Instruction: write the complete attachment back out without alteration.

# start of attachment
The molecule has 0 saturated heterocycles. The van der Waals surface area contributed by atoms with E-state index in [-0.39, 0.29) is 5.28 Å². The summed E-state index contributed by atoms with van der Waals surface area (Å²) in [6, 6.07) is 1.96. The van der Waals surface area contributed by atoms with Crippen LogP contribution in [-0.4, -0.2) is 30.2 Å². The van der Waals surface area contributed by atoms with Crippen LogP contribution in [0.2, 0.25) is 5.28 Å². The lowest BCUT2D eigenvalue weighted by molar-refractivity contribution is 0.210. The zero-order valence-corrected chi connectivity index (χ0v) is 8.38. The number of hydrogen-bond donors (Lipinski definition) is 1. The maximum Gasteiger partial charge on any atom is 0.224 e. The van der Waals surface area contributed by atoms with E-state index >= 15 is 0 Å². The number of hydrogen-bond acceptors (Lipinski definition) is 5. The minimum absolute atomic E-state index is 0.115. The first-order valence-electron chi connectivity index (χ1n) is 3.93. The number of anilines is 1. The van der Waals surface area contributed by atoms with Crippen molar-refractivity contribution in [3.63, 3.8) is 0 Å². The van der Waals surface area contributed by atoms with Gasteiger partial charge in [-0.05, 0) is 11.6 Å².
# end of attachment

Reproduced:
The molecule has 0 saturated heterocycles. The van der Waals surface area contributed by atoms with E-state index in [-0.39, 0.29) is 5.28 Å². The summed E-state index contributed by atoms with van der Waals surface area (Å²) in [6, 6.07) is 1.96. The van der Waals surface area contributed by atoms with Crippen LogP contribution in [-0.4, -0.2) is 30.2 Å². The van der Waals surface area contributed by atoms with Crippen LogP contribution in [0.2, 0.25) is 5.28 Å². The lowest BCUT2D eigenvalue weighted by molar-refractivity contribution is 0.210. The zero-order valence-corrected chi connectivity index (χ0v) is 8.38. The number of hydrogen-bond donors (Lipinski definition) is 1. The maximum Gasteiger partial charge on any atom is 0.224 e. The van der Waals surface area contributed by atoms with E-state index >= 15 is 0 Å². The number of hydrogen-bond acceptors (Lipinski definition) is 5. The minimum absolute atomic E-state index is 0.115. The first-order valence-electron chi connectivity index (χ1n) is 3.93. The number of anilines is 1. The van der Waals surface area contributed by atoms with Crippen molar-refractivity contribution in [3.63, 3.8) is 0 Å². The van der Waals surface area contributed by atoms with Gasteiger partial charge in [-0.05, 0) is 11.6 Å².